“It’s Daniel!” she finally barks. “You’re so awful to him, you are! He fancies you so much, and you are so horrible to him, straight from the start! He’s not supposed to like you! You aren’t good for him! And it’s my job to protect him!” She yanks her hangings closed.

Well, that was a success.

I throw on my robes and disappear from the dormitory. Maybe I overreacted. Maybe I didn’t. Honestly, I don’t really care anymore.

Once in the common room, I flop down on the sofa and try not to see Chaz and Blaine Donahue snogging on the window seat. I want to take every single couple at Hogwarts and just, I dunno, kick their shins a bit. Maybe even Al and me, too. Hogwarts was solace before my fifth year — I had Dara by my side. I was the one who sat back in my hub of delicious foods and comfortable robes and average grades that sniggled at Dara’s boy troubles. We played tricks on first years and spent our nights gossiping on the Astronomy Tower. Well, Dara gossiped. I just threw in my shiny insult from time to time.

But if I could, I think I’d want it all back. I didn’t have the school’s unforgiving eyes on me, like I was a piece of meat for them to judge. I didn’t have firewhiskey or boys that fancied me or terrible marks. Before, people didn’t like me because I was callous and bitter. And I was fine with that because it was me. Now they are scathing and resentful, angry that someone like me, selfish and antagonistic, could be anything above bottom-of-the-food-chain riffraff. But then there’s Albus. Albus.

My head hurts.

“Hey Becks,” says Fred, sitting down next to me.

“Hey Fred,” I reply, pulling my knees to my chest. “How’s it—”

“Valentin and Daniel broke up,” he says, cutting me off.

“I — oh,” I respond, a little taken aback. “That’s too bad,” I say. And then, “Actually, blimey, that’s right peachy. I was so sick of them.” I laugh.

He nods.

“How did that happen, anyway?” I query, curious. Dara’s surely off sulking somewhere. I should probably go find her and comfort her, but … meh.

“Apparently she dumped him,” he says, shrugging. “He didn’t say why.”

Phew. At least she isn’t the victim in the break up. That makes my job a bit easier. “So you must be pretty happy?” I ask.

“Why would I be happy?” he retorts, a sharp edge to his voice. “What are you implying?”

“I — nothing,” I recover, blushing. “Just — you must, uh...”

“I’m going to sleep,” he cuts across, then he rises and disappears up the boys’ stairs.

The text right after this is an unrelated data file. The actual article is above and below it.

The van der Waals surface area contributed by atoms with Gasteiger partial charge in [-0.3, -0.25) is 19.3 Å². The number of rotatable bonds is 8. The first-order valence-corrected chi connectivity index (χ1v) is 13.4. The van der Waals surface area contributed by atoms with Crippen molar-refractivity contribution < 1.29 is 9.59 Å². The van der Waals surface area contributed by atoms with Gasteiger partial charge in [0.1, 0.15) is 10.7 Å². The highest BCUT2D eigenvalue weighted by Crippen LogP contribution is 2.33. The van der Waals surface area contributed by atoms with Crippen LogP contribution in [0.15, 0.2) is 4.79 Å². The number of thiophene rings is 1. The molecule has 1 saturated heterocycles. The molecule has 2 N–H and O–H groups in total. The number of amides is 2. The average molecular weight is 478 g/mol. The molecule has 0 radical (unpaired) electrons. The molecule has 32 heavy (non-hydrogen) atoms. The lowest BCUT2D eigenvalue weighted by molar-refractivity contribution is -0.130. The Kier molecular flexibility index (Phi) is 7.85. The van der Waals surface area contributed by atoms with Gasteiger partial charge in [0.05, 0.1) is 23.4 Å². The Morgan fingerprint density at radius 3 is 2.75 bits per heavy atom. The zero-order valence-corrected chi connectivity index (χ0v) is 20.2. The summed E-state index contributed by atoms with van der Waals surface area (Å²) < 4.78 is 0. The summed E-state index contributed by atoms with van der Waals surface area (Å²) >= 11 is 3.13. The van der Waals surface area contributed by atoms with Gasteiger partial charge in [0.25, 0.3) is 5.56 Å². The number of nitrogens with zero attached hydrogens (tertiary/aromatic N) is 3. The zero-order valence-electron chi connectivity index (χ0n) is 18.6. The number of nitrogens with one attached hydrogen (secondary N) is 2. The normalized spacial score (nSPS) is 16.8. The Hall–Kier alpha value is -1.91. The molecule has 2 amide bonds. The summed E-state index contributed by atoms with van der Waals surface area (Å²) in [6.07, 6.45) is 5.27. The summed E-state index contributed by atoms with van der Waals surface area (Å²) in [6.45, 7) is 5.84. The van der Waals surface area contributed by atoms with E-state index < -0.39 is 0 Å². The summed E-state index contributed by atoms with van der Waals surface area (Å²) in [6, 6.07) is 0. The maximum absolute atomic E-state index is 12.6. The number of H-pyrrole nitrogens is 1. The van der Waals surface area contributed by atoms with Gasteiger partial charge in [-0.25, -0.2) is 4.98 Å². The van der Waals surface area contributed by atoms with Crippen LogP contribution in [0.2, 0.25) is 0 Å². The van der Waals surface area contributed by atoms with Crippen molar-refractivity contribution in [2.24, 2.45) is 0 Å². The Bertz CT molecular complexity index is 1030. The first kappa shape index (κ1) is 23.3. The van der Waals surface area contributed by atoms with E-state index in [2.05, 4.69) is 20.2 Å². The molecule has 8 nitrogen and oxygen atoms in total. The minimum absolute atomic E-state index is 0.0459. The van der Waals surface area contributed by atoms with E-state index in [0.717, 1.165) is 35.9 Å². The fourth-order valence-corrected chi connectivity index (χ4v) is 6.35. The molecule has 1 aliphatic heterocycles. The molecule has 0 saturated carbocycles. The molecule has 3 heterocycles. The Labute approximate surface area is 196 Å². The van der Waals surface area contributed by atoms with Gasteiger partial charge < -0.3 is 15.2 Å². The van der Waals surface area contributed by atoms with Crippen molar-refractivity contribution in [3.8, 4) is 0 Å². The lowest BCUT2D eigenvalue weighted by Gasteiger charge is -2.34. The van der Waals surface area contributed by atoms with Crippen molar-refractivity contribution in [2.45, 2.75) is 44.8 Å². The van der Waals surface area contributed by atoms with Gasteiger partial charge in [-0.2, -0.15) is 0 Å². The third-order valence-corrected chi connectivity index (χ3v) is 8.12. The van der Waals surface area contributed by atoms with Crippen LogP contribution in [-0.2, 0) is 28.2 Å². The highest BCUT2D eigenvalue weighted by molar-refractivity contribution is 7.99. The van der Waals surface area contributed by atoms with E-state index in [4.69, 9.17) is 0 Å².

“Oookay,” I say to myself. That’s new. Since when does Fred Weasley snap at me? I clench my teeth. I shall have to talk to him about this. And smack him with a wet fish.

An hour passes. Maybe two. I stare at the raging fireplace, my eyes burning. Thirty minutes later, I do a few laps around the common room, because my leg’s fallen asleep. I imagine I how I must look, walloping around the room like a debilitated troll. Forty-five minutes. I’m making bubbles float out of my wand, but they are the colour of spinach. God knows why. Another hour goes by, I’m doing crunches. I do two. I’m winded by three.

Eventually it’s ten-forty-five and I am the only one left in the common room, watching a spider crawl back and forth across the back of the portrait hole, about ready to lose my bloody mind.

It swings open just before I’m about to take a spork to my eyes.

“Laney!” His bright eyes pop a bit in surprise. I assume my position on the ground may be a bit jarring if one isn’t expecting it. I decide to stand up, relieved that Al has returned.

“You’re back,” I relay, dusting a few crumbs off of my robes. I had divulged in a snack of pumpkin pasties at some point during my mental breakdown.

He grins a sheepish sort of thing, holding up his wand. “I got the it.”

“Brilliant.” I beam at him.

Returning the smile he says, “You’ve got really wild hair this year, you know that?” And pointing to his own, “We kind of match now.” He laughs at his observation.

“Oh, how clever you are,” I retort, glaring daggers. “It’s clean. I just can’t bloody control which way it wants to go each day.”

Al chuckles. “All right, you ready?” he asks.

I swallow. Please, please let this go well. “To expose Ri-slime to Rose?” I query weakly.

“You can still back down, you know. I can do this alone.” He shrugs.

I look sharply at him. “Let’s go.”

I can’t seem to go four feet without getting overly excited and knocking over a suit of armour or a glass artefact. I can't help it, I feel like a secret agent.

“Laney!” Albus grabs my fingers and yanks me backward, just before I’ve tumbled over and made even more noise, as I had done for the past three consecutive falls.

“It’s wasn’t me! I swear!” I squeak instinctively.

“You’ve just got to be light on your feet,” he whispers, a slight twinge of annoyance etched into his ever-patient tone.

This irritates me deeply. Where Albus is so intelligent that when someone doesn’t understand him he gets frustrated, I’m slow and get confused easily, and become aggravated when people expect me to just know everything. I glare at him and cross my arms. “Well I’m so sorry everyone is not as agile and witty as you!”